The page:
Independent
 
#2
Dear Agent_Smith!

As Russian citizen I haven't right to discuss the matter though I'm very interesting in the result of the discussion.

What is your personal opinion?
 
#3
I am appauld at the blatant unfairness of the voting system.

We need to bring in Proportional representation (at least some form of PR) and re-map the constituency borders to make them fair for all parties rather than just those that aim for the urban votes.

A_S
 
#4
Smoke & mirrors. Show me a country with PR that is a model of peace, prosperity, good order, and happiness, which is what these pro-PR people seem to be promising.
The three examples quoted above, Scottish/Welsh assemblies and the EU Parliament don't exactly fall into any of these categories.

KISS - keep it simple stupid!

Agree on the boundary thing though.
 
#5
Agent_Smith said:
I am appauld at the blatant unfairness of the voting system.

We need to bring in Proportional representation (at least some form of PR) and re-map the constituency borders to make them fair for all parties rather than just those that aim for the urban votes.

A_S
Until recently there was mixed 50/50 system in Russia (as in Germany). But new law introduced pure PR system with 7% threshold.

Btw, it was seen as 'undemocratic move' by the West

http://news.bbc.co.uk/1/hi/world/americas/4305677.stm

"In Russia changes in parliamentary election laws and a shift to the appointment, instead of election, of regional governors further strengthened the power of the executive branch," the report says.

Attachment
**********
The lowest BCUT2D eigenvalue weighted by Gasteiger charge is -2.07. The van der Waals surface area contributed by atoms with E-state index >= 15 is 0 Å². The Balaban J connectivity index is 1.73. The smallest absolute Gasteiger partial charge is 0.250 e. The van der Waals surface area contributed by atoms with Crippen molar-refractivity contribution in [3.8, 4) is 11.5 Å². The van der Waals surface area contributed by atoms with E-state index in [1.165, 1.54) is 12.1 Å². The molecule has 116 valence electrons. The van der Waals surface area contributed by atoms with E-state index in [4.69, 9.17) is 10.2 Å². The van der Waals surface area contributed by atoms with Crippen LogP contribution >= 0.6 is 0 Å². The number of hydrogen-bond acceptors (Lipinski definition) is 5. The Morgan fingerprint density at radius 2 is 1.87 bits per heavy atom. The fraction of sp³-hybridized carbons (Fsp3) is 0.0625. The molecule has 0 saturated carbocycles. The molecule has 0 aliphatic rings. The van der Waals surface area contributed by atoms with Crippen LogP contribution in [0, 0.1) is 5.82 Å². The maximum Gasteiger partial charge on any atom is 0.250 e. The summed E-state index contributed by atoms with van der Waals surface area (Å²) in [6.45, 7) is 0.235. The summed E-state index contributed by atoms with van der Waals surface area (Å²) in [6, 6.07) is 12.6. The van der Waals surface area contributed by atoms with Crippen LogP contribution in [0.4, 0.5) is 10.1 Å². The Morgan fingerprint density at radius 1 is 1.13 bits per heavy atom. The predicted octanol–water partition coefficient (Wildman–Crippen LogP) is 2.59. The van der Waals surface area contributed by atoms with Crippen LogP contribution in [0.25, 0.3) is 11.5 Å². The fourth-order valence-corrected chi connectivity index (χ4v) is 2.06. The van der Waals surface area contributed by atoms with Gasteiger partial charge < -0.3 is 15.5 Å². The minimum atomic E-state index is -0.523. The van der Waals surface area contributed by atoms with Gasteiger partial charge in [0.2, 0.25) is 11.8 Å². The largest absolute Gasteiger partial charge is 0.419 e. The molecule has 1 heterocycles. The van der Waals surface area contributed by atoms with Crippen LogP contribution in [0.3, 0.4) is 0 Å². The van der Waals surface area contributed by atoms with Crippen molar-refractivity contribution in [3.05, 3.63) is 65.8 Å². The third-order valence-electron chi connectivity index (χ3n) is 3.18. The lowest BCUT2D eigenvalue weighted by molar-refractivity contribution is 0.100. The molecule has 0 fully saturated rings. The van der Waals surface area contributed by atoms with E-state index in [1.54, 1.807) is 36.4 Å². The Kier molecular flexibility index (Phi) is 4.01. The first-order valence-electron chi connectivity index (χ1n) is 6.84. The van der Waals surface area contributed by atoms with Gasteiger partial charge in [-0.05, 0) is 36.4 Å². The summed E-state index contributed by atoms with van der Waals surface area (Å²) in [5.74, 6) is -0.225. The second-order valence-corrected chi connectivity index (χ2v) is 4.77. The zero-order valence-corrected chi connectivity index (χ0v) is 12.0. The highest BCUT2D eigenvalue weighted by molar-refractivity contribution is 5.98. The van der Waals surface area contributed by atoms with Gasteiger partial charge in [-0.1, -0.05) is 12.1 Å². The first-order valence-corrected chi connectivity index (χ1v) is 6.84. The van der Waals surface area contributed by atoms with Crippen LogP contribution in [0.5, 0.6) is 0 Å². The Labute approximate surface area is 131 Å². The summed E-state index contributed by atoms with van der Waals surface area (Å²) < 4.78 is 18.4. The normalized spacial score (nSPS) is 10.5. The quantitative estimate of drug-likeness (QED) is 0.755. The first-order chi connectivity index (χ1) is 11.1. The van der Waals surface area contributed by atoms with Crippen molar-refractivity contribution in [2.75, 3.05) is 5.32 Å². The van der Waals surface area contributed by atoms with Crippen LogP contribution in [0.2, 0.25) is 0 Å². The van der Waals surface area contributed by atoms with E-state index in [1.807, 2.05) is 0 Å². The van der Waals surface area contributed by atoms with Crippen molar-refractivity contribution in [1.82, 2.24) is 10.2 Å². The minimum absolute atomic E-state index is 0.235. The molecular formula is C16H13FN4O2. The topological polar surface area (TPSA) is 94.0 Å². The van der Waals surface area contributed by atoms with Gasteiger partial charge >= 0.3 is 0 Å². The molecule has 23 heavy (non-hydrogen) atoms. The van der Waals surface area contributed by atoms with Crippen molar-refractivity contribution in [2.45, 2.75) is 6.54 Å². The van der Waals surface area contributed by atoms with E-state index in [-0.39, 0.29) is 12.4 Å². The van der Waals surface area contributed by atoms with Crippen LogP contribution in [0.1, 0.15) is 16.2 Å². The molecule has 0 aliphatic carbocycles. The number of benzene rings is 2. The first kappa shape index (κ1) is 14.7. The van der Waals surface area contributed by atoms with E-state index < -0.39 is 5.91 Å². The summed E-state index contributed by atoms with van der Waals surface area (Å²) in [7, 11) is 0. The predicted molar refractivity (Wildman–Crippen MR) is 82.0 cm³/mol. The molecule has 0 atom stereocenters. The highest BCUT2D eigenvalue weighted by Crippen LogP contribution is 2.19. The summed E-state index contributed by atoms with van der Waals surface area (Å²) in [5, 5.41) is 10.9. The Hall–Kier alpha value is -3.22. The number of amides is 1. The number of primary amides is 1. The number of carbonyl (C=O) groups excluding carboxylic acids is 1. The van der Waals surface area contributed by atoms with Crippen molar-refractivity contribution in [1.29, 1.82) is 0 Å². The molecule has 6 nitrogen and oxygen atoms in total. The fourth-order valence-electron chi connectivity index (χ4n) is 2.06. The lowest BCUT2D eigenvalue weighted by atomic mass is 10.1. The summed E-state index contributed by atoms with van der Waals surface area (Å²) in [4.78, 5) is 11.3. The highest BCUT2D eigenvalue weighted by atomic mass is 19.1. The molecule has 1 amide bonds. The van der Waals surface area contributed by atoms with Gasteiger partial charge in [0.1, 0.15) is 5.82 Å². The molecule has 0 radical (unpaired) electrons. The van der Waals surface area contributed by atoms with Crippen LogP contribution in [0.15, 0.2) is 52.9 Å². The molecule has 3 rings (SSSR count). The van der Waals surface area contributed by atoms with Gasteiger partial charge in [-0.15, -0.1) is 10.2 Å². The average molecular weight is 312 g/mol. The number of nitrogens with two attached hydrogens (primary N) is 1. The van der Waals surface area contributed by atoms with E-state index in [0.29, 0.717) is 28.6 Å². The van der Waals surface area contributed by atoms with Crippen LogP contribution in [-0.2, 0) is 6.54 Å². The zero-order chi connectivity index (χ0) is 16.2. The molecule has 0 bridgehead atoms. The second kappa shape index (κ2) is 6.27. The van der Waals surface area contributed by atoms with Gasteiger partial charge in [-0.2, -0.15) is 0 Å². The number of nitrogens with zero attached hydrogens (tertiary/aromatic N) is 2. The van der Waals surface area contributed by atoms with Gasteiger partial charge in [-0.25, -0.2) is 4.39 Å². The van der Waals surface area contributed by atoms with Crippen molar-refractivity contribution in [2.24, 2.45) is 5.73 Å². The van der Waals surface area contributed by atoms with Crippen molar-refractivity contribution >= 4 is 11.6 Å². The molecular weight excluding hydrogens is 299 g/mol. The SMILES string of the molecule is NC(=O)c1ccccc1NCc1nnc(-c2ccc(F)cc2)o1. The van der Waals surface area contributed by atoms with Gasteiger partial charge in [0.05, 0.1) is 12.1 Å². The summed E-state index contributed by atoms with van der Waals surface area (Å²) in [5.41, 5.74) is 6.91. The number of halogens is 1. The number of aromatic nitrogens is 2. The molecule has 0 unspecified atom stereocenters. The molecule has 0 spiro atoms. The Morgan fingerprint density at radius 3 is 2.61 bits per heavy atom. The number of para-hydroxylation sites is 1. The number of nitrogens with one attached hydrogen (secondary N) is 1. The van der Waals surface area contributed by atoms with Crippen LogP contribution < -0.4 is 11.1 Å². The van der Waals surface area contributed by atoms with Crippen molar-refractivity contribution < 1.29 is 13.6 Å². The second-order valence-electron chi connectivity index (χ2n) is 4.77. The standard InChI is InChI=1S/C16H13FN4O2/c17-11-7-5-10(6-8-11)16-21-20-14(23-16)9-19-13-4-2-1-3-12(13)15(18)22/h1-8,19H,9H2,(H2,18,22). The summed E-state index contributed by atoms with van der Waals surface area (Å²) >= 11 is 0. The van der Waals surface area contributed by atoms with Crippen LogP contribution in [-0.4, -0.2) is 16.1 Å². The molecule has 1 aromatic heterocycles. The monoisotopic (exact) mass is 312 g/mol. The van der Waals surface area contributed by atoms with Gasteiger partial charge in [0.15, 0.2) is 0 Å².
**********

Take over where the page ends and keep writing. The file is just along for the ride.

Introducing of pure PR in the UK would be a costless gift to mr.Putin. Even wide discussion in the UK about PR system would give him an excellent argument. He could say that the oldest democracy is moving in the same direction.
 
#6
hup-two-three said:
Smoke & mirrors. Show me a country with PR that is a model of peace, prosperity, good order, and happiness, which is what these pro-PR people seem to be promising.
The three examples quoted above, Scottish/Welsh assemblies and the EU Parliament don't exactly fall into any of these categories.

KISS - keep it simple stupid!

Agree on the boundary thing though.
The scottish system is a sort of halfway house between first past the post and PR. It seems to work ok.

How can the current system be fair when there was only 2 or 3 % of the vote between 1st and 2nd, and yet that equates to about a 60 seat majority for labour?

What about in cases where 49% of a constituencies voters vote for party A and the other 51% for party B? In the current system, party B get COMPLETE power for that consituency, effectively ignoring the views of 49% of the voters.

Not exactly fair.
 
#7
Why bother? With postal voting you can have as many votes as you like! Unless of course you happen to be serving abroad with HMF and nobody tells you that the rules have changed, so you have NO vote. Plus ca change . . .